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Competitive Strategy

Creating a Competitive Strategy for a Discount Retailer

Your client is the largest discount retailer in Canada, with 500 stores spread throughout the country. Let's call it CanadaCo. For several years running, CanadaCo has surpassed the second-largest Canadian retailer (300 stores) in both relative market share and profitability. However, the largest discount retailer in the United States, USCo, has just bought out CanadaCo's competition and is planning to convert all 300 stores to USCo stores. The CEO of CanadaCo is quite perturbed by this turn of events, and asks you the following questions: Should I be worried? How should I react? How would you advise the CEO?
Establish Understanding of the Case

So, the client, CanadaCo, is facing competition in Canada from a United States competitor. Our task is to evaluate the extent of the threat and advise the client on a strategy. Before I can advise the CEO I need some more information about the situation. First of all, I'm not sure I understand what a discount retailer is!

A discount retailer sells a large variety of consumer goods at discounted prices, generally carrying everything from housewares and appliances to clothing. Kmart, Woolworth, and Wal-Mart are prime examples in the United States.

Set Up the Framework

Oh, I see. Then I think it makes sense to structure the problem this way: First, let's understand the competition in the Canadian market and how CanadaCo has become the market leader. Then let's look at the United States to understand how USCo has achieved its position. At the end, we can merge the two discussions to understand whether USCo's strength in the United States is transferable to the Canadian market.

That sounds fine. Let's start, then, with the Canadian discount retail market. What would you like to know?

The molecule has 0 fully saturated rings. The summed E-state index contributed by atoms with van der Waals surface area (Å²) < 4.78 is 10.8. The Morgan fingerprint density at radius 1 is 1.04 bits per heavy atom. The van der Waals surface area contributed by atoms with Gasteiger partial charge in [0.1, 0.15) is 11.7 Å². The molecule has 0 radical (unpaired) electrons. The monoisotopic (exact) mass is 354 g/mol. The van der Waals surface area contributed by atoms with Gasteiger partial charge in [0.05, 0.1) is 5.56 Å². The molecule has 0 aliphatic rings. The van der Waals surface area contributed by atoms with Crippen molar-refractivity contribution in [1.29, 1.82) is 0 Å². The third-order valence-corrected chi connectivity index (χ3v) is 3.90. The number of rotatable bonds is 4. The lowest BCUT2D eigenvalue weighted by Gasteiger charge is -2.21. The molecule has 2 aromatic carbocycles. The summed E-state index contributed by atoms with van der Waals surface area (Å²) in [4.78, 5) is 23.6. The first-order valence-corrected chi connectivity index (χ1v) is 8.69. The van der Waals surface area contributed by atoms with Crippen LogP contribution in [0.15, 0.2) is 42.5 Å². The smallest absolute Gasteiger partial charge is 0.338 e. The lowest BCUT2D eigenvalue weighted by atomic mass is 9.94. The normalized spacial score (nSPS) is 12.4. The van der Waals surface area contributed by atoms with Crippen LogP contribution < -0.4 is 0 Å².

Evaluate the Case Using the Framework

Are CanadaCo's 500 stores close to the competition's 300 stores, or do they serve different geographic areas?

The stores are located in similar geographic regions. In fact, you might even see a CanadaCo store on one corner, and the competition on the very next corner.

Do CanadaCo and the competition sell a similar product mix?

Yes. CanadaCo's stores tend to have a wider variety of brand names, but by and large, the product mix is similar.

Are CanadaCo's prices significantly lower than the competition's?

No. For certain items CanadaCo is less expensive, and for others the competition is less expensive, but the average price level is similar.

Is CanadaCo more profitable just because it has more stores, or does it have higher profits per store?

It actually has higher profits than the competition on a per-store basis.

Well, higher profits could be the result of lower costs or higher revenues. Are the higher per-store profits due to lower costs than the competition's or the result of higher per-store sales?

CanadaCo's cost structure isn't any lower than the competition's. Its higher per-store profits are due to higher per-store sales.

Is that because it has bigger stores?

No. CanadaCo's average store size is approximately the same as that of the competition.

If they're selling similar products at similar prices in similarly-sized stores in similar locations, why are CanadaCo's per-store sales higher than the competition's?

It's your job to figure that out!

Is CanadaCo better managed than the competition?

I don't know that CanadaCo as a company is necessarily better managed, but I can tell you that its management model for individual stores is significantly different.

How so?

The competitor's stores are centrally owned by the company, while CanadaCo uses a franchise model in which each individual store is owned and managed by a franchisee who has invested in the store and retains part of the profit.